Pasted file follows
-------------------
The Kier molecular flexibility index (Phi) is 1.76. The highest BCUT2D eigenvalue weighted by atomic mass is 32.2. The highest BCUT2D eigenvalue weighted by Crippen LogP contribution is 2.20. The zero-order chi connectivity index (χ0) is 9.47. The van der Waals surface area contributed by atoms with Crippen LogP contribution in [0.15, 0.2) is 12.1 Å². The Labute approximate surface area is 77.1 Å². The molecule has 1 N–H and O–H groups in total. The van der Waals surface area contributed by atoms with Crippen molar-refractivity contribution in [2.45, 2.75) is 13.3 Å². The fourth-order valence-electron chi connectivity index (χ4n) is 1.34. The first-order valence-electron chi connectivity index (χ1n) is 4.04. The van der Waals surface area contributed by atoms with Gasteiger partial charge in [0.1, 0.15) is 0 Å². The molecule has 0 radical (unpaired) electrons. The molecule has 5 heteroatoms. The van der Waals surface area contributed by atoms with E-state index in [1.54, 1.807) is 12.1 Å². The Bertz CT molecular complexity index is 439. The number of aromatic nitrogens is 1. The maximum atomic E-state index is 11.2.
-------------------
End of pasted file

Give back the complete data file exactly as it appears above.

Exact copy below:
The Kier molecular flexibility index (Phi) is 1.76. The highest BCUT2D eigenvalue weighted by atomic mass is 32.2. The highest BCUT2D eigenvalue weighted by Crippen LogP contribution is 2.20. The zero-order chi connectivity index (χ0) is 9.47. The van der Waals surface area contributed by atoms with Crippen LogP contribution in [0.15, 0.2) is 12.1 Å². The Labute approximate surface area is 77.1 Å². The molecule has 1 N–H and O–H groups in total. The van der Waals surface area contributed by atoms with Crippen molar-refractivity contribution in [2.45, 2.75) is 13.3 Å². The fourth-order valence-electron chi connectivity index (χ4n) is 1.34. The first-order valence-electron chi connectivity index (χ1n) is 4.04. The van der Waals surface area contributed by atoms with Gasteiger partial charge in [0.1, 0.15) is 0 Å². The molecule has 0 radical (unpaired) electrons. The molecule has 5 heteroatoms. The van der Waals surface area contributed by atoms with E-state index in [1.54, 1.807) is 12.1 Å². The Bertz CT molecular complexity index is 439. The number of aromatic nitrogens is 1. The maximum atomic E-state index is 11.2.